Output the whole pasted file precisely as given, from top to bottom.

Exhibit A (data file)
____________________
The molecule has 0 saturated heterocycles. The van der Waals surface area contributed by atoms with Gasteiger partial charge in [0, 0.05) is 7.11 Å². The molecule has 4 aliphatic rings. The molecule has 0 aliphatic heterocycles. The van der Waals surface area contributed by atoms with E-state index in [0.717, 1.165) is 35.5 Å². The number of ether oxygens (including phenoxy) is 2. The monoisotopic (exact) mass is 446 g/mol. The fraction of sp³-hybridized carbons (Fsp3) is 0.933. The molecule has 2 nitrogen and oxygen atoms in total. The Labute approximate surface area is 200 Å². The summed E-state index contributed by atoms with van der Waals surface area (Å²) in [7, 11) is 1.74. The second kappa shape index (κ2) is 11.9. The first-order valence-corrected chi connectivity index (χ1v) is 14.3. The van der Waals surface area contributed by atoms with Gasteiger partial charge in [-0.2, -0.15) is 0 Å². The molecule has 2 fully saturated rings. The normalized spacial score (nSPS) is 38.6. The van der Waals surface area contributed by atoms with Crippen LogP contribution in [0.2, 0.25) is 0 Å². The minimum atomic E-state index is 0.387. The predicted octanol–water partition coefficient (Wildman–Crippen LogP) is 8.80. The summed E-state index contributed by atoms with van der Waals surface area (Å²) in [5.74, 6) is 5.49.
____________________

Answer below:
The molecule has 0 saturated heterocycles. The van der Waals surface area contributed by atoms with Gasteiger partial charge in [0, 0.05) is 7.11 Å². The molecule has 4 aliphatic rings. The molecule has 0 aliphatic heterocycles. The van der Waals surface area contributed by atoms with E-state index in [0.717, 1.165) is 35.5 Å². The number of ether oxygens (including phenoxy) is 2. The monoisotopic (exact) mass is 446 g/mol. The fraction of sp³-hybridized carbons (Fsp3) is 0.933. The molecule has 2 nitrogen and oxygen atoms in total. The Labute approximate surface area is 200 Å². The summed E-state index contributed by atoms with van der Waals surface area (Å²) in [7, 11) is 1.74. The second kappa shape index (κ2) is 11.9. The first-order valence-corrected chi connectivity index (χ1v) is 14.3. The van der Waals surface area contributed by atoms with Gasteiger partial charge in [-0.2, -0.15) is 0 Å². The molecule has 2 fully saturated rings. The normalized spacial score (nSPS) is 38.6. The van der Waals surface area contributed by atoms with Crippen LogP contribution in [0.2, 0.25) is 0 Å². The minimum atomic E-state index is 0.387. The predicted octanol–water partition coefficient (Wildman–Crippen LogP) is 8.80. The summed E-state index contributed by atoms with van der Waals surface area (Å²) in [5.74, 6) is 5.49.